Rails 4 Application Development HOTSHOT (2014)
In the past few years, Rails has emerged as one of the most popular choices of framework for developing web applications. It is also one of the most popular courses on all the major websites that teach web development, and a lot of developers have built a career out of it. Rails is known for providing productivity to developers and allows them to write clean and functional human-readable code. The latest major version of Rails, Rails 4, is a feature-packed update with a lot of new syntaxes and patterns.
Rails 4 Application Development Hotshot presents a practical approach to upgrade your Rails knowledge to Rails 4. This is done by building the most popular types of applications that people usually build using Rails and highlighting the new ways of doing this as opposed to the old ones in the latest version. The book also closely follows best practices and the commonly used gems and their compatibility with the latest Rails version. While working on these projects, we will also see some new design patterns and get ideas to refactor our current codebase. This book will help you write basic applications that are customizable and scalable and introduce you to a wide spectrum of concepts and ideas.
What this book covers
Project 1, A Social Recipe-sharing Website, explains how to create a website where many users can sign up, log in, create food recipes, and categorize them into different types.
Project 2, Conference and Event RSVP Management, explains how to create an application where users can create events, organize meetups for different topics and themes, and other users can join them in these events.
Project 3, Creating an Online Social Pinboard, covers how to create an online pinboard, where a user can pin whatever he/she likes on to it and organize these objects. These pins can be repinned by other users on to their pinboards and thus create an online collection of the things or objects that people like.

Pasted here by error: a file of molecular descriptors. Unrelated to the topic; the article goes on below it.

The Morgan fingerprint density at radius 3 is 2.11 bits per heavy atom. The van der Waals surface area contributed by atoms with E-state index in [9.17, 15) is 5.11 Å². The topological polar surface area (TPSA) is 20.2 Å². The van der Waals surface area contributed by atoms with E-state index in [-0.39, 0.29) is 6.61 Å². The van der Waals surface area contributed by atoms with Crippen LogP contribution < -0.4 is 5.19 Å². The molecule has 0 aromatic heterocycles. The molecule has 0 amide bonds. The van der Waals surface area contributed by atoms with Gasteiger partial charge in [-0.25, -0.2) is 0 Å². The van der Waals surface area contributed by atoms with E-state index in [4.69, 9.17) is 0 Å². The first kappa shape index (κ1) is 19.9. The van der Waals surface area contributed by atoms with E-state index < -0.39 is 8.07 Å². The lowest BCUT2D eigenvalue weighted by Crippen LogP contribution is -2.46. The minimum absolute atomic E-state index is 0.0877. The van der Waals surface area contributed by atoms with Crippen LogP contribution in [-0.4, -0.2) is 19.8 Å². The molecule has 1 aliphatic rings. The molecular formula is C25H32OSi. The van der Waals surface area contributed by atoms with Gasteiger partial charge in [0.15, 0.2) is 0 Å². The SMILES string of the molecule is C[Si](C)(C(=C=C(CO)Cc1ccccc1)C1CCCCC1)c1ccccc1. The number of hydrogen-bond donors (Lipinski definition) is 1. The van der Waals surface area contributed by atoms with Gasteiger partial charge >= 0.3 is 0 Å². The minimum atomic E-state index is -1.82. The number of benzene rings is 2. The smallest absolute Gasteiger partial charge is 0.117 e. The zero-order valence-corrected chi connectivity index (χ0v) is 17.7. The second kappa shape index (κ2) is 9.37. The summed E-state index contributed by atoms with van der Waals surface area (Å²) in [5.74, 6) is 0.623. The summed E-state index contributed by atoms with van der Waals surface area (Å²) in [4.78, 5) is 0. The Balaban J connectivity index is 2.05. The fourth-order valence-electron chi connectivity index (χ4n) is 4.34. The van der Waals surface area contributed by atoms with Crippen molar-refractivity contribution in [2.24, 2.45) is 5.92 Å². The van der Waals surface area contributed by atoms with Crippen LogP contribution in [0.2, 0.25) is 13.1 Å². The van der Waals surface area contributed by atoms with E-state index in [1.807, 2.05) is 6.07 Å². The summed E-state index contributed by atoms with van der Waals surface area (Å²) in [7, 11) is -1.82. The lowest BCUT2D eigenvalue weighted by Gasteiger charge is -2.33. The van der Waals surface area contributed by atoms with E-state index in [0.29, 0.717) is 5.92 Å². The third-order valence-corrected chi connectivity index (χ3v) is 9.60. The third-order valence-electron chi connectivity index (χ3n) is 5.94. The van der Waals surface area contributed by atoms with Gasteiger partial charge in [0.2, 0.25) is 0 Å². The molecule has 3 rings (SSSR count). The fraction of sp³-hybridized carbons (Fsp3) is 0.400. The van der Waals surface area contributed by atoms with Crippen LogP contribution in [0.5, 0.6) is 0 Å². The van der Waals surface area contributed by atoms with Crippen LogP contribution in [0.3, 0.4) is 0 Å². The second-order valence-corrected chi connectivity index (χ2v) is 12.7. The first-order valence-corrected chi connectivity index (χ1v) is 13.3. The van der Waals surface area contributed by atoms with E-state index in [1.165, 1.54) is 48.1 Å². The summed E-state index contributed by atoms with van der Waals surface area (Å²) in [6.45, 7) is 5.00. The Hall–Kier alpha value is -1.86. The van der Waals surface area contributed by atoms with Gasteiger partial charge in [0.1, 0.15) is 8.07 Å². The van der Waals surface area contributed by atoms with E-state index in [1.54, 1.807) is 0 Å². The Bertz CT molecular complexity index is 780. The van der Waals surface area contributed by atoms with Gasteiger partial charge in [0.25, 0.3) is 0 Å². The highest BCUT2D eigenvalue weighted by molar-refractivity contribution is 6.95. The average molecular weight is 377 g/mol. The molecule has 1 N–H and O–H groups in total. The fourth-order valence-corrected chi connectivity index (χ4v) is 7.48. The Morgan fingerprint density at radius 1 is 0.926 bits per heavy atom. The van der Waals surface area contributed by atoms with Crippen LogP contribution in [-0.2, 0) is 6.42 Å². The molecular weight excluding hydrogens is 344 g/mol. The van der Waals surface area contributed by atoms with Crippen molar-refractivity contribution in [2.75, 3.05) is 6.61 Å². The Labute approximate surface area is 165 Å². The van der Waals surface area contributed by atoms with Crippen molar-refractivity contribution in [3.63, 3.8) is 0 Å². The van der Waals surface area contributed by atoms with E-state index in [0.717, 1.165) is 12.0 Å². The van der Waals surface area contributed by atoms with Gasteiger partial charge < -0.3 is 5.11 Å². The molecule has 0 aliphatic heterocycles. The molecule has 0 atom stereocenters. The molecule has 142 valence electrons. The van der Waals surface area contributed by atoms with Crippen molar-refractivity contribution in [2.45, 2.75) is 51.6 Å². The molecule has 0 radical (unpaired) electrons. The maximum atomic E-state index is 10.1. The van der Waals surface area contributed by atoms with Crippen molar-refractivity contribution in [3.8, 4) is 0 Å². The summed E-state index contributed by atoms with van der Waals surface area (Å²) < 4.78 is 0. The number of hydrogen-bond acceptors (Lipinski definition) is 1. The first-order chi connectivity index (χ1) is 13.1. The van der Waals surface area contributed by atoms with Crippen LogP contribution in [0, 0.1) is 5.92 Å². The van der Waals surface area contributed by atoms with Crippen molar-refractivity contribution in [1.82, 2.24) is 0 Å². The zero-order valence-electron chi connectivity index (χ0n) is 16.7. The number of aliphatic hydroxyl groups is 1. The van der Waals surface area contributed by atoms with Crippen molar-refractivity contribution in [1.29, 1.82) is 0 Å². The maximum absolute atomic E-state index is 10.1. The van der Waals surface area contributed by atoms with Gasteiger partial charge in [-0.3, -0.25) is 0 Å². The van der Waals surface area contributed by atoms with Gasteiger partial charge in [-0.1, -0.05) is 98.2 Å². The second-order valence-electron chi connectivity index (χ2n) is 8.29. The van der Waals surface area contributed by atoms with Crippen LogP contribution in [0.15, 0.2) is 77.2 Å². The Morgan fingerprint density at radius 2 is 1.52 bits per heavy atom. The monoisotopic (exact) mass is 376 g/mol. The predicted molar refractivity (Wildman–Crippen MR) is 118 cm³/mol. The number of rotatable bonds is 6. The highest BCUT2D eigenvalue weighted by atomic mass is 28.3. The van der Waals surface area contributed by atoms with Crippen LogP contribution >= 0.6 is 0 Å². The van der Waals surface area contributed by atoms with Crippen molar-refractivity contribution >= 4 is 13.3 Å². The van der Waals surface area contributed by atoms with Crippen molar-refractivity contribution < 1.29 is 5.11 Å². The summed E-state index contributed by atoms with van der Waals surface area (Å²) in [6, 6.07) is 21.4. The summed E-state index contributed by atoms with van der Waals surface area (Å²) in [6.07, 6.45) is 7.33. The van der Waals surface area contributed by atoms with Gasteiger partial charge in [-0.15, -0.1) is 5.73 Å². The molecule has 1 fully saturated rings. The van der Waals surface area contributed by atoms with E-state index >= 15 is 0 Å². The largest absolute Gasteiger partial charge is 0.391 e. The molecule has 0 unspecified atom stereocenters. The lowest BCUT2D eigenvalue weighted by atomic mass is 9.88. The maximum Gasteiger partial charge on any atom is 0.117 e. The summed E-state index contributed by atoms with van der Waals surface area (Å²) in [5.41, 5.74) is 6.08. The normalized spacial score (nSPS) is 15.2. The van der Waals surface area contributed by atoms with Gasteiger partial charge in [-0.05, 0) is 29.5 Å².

Project 4, Creating a Restaurant Menu Builder, covers how to build a fully responsive system to create and manage menus for a restaurant. This project will port restaurant menus to tablets and smartphones and also demonstrate how to make an SaaS application in Rails.
Project 5, Building a Customizable Content Management System, explains how to create a customizable content management system to power simple content-driven websites. We will effectively create a system where designers will have the freedom to choose the frontend they want and end users can easily manage the content for that frontend.
Project 6, Creating an Analytics Dashboard using Rails and Mongoid, will cover tracking clicks, page views, and the location of the visitors who read the content generated from the website. We will analyze the data and generate different types of graphs that represent different types of data.
Project 7, Creating an API Mashup – Twitter and Google Maps, will dive into an API mashup of Twitter and Google Maps that will generate an application to map the locations of your friends who are tweeting. We will also filter these people based on country names.
Project 8, API Only Application – Backend for a Mobile App, explains an application where the entire backend is in the form of an API. The entire data will be available on the frontend in the form of JSON through API endpoints. The frontend can be a web or mobile application.
Project 9, Video Streaming Website using Rails and HTML5, explains how to create an application to upload and encode videos. This application will allow visitors to stream and watch videos using an HTML5-based player.